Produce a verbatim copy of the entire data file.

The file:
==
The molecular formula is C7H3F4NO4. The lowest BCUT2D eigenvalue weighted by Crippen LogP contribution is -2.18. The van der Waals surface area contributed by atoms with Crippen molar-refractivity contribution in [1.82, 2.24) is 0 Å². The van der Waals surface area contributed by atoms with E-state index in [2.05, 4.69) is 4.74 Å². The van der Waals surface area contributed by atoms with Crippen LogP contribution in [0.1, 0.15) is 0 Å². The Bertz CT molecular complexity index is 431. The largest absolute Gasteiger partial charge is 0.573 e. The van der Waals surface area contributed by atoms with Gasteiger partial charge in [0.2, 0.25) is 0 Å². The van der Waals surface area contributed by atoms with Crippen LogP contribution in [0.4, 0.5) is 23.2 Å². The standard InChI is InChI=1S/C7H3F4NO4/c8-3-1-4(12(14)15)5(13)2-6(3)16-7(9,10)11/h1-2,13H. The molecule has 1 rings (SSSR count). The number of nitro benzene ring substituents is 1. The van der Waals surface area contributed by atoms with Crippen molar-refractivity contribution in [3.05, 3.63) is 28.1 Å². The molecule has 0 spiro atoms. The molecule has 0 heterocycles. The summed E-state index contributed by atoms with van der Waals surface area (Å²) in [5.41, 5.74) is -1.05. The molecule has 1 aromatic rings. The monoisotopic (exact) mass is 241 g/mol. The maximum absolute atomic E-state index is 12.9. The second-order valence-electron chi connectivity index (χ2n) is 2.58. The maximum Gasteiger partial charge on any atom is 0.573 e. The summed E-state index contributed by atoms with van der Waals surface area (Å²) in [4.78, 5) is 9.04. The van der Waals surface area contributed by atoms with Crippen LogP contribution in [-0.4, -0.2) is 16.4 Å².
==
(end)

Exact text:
The molecular formula is C7H3F4NO4. The lowest BCUT2D eigenvalue weighted by Crippen LogP contribution is -2.18. The van der Waals surface area contributed by atoms with Crippen molar-refractivity contribution in [1.82, 2.24) is 0 Å². The van der Waals surface area contributed by atoms with E-state index in [2.05, 4.69) is 4.74 Å². The van der Waals surface area contributed by atoms with Crippen LogP contribution in [0.1, 0.15) is 0 Å². The Bertz CT molecular complexity index is 431. The largest absolute Gasteiger partial charge is 0.573 e. The van der Waals surface area contributed by atoms with Gasteiger partial charge in [0.2, 0.25) is 0 Å². The van der Waals surface area contributed by atoms with Crippen LogP contribution in [0.4, 0.5) is 23.2 Å². The standard InChI is InChI=1S/C7H3F4NO4/c8-3-1-4(12(14)15)5(13)2-6(3)16-7(9,10)11/h1-2,13H. The molecule has 1 rings (SSSR count). The number of nitro benzene ring substituents is 1. The van der Waals surface area contributed by atoms with Crippen molar-refractivity contribution in [3.05, 3.63) is 28.1 Å². The molecule has 0 spiro atoms. The molecule has 0 heterocycles. The summed E-state index contributed by atoms with van der Waals surface area (Å²) in [5.41, 5.74) is -1.05. The molecule has 1 aromatic rings. The monoisotopic (exact) mass is 241 g/mol. The maximum absolute atomic E-state index is 12.9. The second-order valence-electron chi connectivity index (χ2n) is 2.58. The maximum Gasteiger partial charge on any atom is 0.573 e. The summed E-state index contributed by atoms with van der Waals surface area (Å²) in [4.78, 5) is 9.04. The van der Waals surface area contributed by atoms with Crippen LogP contribution in [-0.4, -0.2) is 16.4 Å².